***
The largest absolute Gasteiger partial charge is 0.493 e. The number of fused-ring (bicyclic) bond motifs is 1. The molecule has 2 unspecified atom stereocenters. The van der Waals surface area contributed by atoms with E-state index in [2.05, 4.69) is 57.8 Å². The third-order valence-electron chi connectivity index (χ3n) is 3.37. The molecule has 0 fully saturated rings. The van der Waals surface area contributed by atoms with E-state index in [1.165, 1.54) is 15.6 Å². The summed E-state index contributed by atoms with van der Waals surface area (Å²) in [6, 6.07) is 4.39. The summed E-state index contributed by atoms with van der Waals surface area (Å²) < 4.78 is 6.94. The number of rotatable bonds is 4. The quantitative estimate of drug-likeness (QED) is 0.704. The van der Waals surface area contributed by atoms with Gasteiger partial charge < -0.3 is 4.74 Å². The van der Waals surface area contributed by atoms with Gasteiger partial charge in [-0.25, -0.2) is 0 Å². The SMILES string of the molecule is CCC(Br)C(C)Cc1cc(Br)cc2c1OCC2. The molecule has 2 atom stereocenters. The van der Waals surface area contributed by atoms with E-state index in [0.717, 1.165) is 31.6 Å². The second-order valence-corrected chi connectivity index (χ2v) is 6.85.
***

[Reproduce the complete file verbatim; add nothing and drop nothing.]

The largest absolute Gasteiger partial charge is 0.493 e. The number of fused-ring (bicyclic) bond motifs is 1. The molecule has 2 unspecified atom stereocenters. The van der Waals surface area contributed by atoms with E-state index in [2.05, 4.69) is 57.8 Å². The third-order valence-electron chi connectivity index (χ3n) is 3.37. The molecule has 0 fully saturated rings. The van der Waals surface area contributed by atoms with E-state index in [1.165, 1.54) is 15.6 Å². The summed E-state index contributed by atoms with van der Waals surface area (Å²) in [6, 6.07) is 4.39. The summed E-state index contributed by atoms with van der Waals surface area (Å²) < 4.78 is 6.94. The number of rotatable bonds is 4. The quantitative estimate of drug-likeness (QED) is 0.704. The van der Waals surface area contributed by atoms with Gasteiger partial charge < -0.3 is 4.74 Å². The van der Waals surface area contributed by atoms with Gasteiger partial charge in [-0.25, -0.2) is 0 Å². The SMILES string of the molecule is CCC(Br)C(C)Cc1cc(Br)cc2c1OCC2. The molecule has 2 atom stereocenters. The van der Waals surface area contributed by atoms with E-state index in [0.717, 1.165) is 31.6 Å². The second-order valence-corrected chi connectivity index (χ2v) is 6.85.